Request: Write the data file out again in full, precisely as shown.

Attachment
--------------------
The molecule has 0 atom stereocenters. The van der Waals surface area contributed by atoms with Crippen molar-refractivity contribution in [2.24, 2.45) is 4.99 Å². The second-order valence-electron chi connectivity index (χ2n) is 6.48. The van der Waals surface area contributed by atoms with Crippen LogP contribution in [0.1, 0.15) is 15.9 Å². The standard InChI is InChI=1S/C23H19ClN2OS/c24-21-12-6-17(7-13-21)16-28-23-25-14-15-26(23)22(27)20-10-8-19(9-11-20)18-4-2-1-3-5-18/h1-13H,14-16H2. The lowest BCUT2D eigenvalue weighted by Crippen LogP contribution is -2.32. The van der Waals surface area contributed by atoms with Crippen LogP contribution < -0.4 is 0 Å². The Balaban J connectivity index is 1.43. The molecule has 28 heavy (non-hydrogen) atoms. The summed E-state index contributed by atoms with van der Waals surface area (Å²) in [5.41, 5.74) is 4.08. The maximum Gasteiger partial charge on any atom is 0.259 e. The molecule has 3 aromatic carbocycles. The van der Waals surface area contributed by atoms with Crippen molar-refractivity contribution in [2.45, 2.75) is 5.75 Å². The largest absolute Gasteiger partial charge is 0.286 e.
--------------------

The molecule has 0 atom stereocenters. The van der Waals surface area contributed by atoms with Crippen molar-refractivity contribution in [2.24, 2.45) is 4.99 Å². The second-order valence-electron chi connectivity index (χ2n) is 6.48. The van der Waals surface area contributed by atoms with Crippen LogP contribution in [0.1, 0.15) is 15.9 Å². The standard InChI is InChI=1S/C23H19ClN2OS/c24-21-12-6-17(7-13-21)16-28-23-25-14-15-26(23)22(27)20-10-8-19(9-11-20)18-4-2-1-3-5-18/h1-13H,14-16H2. The lowest BCUT2D eigenvalue weighted by Crippen LogP contribution is -2.32. The van der Waals surface area contributed by atoms with Crippen LogP contribution < -0.4 is 0 Å². The Balaban J connectivity index is 1.43. The molecule has 28 heavy (non-hydrogen) atoms. The summed E-state index contributed by atoms with van der Waals surface area (Å²) in [5.41, 5.74) is 4.08. The maximum Gasteiger partial charge on any atom is 0.259 e. The molecule has 3 aromatic carbocycles. The van der Waals surface area contributed by atoms with Crippen molar-refractivity contribution in [2.45, 2.75) is 5.75 Å². The largest absolute Gasteiger partial charge is 0.286 e.